Sunday, August 15, 2010

Saman Ekor, a Double Edge Sword

Almost every motorist in Malaysia has been caught. The reasons vary from reckless disregard, to emergency, to simple practicality.

Whatever the reason, Malaysians have been given a reprieve to settle their speeding summons or "saman ekor" by the end of February 2011, thus allowing Malaysians to renew their driving licences, insurances and road taxes.

The reprieve was given as a result of a public outcry over the injustice of saman ekor as well as its sheer inconvenience. It could also signal the doing away of saman ekor almost entirely if there were enough popular pressure.

Among the reasons given by the Federal Government that saman ekor is preferable to on-the-spot interaction between traffic police and traffic offenders is that it reduces the incidence of bribery.

On the flip-side, the sheer inconvenience of appearing in court to defend oneself means that one would be more inclined to simply settle a saman ekor despite the fact that one had a reasonable excuse for speeding.

So, the fact of the matter is, there needs to be balance between saman ekor and the actual pulling over of traffic offenders by the traffic police.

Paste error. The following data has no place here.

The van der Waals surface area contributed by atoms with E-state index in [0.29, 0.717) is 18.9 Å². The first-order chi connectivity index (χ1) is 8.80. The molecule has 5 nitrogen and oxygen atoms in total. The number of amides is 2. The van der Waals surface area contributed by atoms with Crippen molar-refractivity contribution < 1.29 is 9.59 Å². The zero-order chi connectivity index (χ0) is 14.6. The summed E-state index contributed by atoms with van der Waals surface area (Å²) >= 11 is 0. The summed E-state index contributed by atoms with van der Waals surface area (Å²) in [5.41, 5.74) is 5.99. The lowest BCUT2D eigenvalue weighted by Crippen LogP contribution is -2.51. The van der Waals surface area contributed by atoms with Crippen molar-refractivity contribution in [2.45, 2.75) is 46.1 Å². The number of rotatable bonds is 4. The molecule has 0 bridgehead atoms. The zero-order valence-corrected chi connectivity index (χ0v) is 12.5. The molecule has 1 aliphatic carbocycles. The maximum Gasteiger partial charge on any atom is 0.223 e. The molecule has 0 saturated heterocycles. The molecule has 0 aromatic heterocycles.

Avoidance of bribery should not be an excuse to not allow traffic offenders to plead their case with traffic police officers, simply because people may have a valid reason for going over the speed limit, such as emergencies and pressing matters related to their jobs, e.g. journalism and broadcasting.

Also, if the Government does not want the police to be tempted to accept bribes, it should not merely try to limit the public's interaction with traffic police personnel, but instead pay those police officers well enough, such that they would not be easily tempted to take bribes.

At the same time, one can appreciate saman ekor as a disciplining tool that helps to reduce traffic accidents, especially during festive seasons. It would be simply impractical to pull over traffic offenders by the hundreds during balik kampung season.

Whatever the case, the Government must not appear to be opportunistically increasing its income through the collection of saman ekor payments. This cannot be the objective of saman ekor to begin with because it would be a form of indirect tax applied randomly to tax payers, which goes against the principles of natural justice.

In that regard, speed limits on highways and byways must be realistically set according to scientific research on the relationship between speed and road accidents on particular types of roads. As it is, there appears to be too many roads in Malaysia with unrealistic speed limits, e.g. 80 Kph on 4-lane highways that are mostly straights or 60 Kph on well-constructed byways that gently meanders.

In short, it's time to revisit the proper uses of saman ekor as well as the proper speed limits of highways and byways. As the recent outcry against saman ekor shows, the current system is broken and it won't help the Federal Government win votes.

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